An Anniversary to Remember

Acres of Ice
5 min readMar 23, 2024

One year already with Acres of Ice! This was the craziest year of my life. So much was accomplished, so many people I feel grateful for yet so many mountains to climb to move from an early stage startup to a profitable business. So far, I feel that every day, the probability of our startup becoming viable is increasing but to be very transparent, we are not safe yet. Quite far from that. I will try and take a step back on this first year to share some of our struggles and learnings.

You see both Basit and I knew that we will not be profitable soon. I had just finished a Swiss PhD and Basit was making green walls in posh offices in London. So we had the enough savings to give us a six-month runway. We both believed in the startup’s mission, so we were committed to trying this venture even if it could fail.

Building a product as a startup needs alignment on so many levels! First, the users have to endorse its need; then these user testimonies have to convince the funders; next the product components have to work cohesively together and be cheap enough; finally the product has to deliver the user’s wishes. We had to undergo several such cycles from ideation to real-world testing to get to a working automation system mainly because none of our components were ever tested under the harsh winter weather conditions in Ladakh.

We had some of the most challenging users: village communities, some of whom had already tried and failed building ice structures. Out of the 30 villages who had built ice reservoirs, we surveyed and interviewed 19 of them. After every village visit, our confidence and commitment spiked as we heard the issues we wanted to resolve being discussed by the construction teams.

Villagers learning to operate the automation system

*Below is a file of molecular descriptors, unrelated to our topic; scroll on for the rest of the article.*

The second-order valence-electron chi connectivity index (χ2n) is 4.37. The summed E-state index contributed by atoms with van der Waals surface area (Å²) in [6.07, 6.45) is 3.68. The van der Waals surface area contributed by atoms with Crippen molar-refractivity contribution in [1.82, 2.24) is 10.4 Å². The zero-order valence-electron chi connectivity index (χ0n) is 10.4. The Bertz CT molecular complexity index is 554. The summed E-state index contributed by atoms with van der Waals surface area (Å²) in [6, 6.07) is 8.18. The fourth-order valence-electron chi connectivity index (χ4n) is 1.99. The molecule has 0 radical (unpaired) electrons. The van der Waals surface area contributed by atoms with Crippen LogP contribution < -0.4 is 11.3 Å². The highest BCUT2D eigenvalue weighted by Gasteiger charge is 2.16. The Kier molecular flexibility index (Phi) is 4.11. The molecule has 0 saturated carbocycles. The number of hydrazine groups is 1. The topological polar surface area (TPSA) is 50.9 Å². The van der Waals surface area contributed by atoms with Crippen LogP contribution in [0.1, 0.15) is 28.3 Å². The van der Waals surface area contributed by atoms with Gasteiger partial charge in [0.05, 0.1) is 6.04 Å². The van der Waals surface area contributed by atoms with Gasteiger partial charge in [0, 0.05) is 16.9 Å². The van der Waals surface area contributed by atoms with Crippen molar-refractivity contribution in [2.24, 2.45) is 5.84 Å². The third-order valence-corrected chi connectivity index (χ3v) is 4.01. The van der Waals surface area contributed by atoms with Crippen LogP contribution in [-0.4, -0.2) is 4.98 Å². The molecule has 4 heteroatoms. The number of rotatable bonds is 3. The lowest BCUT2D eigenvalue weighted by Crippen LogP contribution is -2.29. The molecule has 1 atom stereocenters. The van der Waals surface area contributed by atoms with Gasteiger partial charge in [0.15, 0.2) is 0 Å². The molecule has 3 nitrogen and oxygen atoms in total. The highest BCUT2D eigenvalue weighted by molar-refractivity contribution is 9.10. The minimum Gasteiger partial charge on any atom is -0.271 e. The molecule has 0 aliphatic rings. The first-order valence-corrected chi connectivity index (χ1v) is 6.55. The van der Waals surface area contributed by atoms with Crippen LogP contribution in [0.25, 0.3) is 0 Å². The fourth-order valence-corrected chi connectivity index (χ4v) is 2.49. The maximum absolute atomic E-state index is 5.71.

From recruiting a team to designing circuit boards, several tasks lay ahead that we needed to gain more experience with. In the first few months, we were constantly speculating about how soon we will be bankrupt, given the rate we were spending on random experiments. During the office construction, every purchase came with the realisation that it could outlast our stay in Ladakh. Thanks to my wife’s advice, we made peace with that fact and built a warm space that can serve for several decades to come even if we might not be there to enjoy it.

A bird’s eye view of our Base in Shey, Ladakh

The first project we executed was the drip-irrigation system for a herbal garden in Pangong. Himalayan Institute of Alternatives, Ladakh was instrumental in providing this project. Almost a year later, we still receive calls saying that the system is working without any issues. However, the litmus test for us was the automated ice reservoir(AIR) projects in Igoo and Nang villages. Too much of our time, energy and money went in the design and selection of components for these projects. In the end, the support of GlaciersAlive Foundation brought the automation system from our lab to the villages.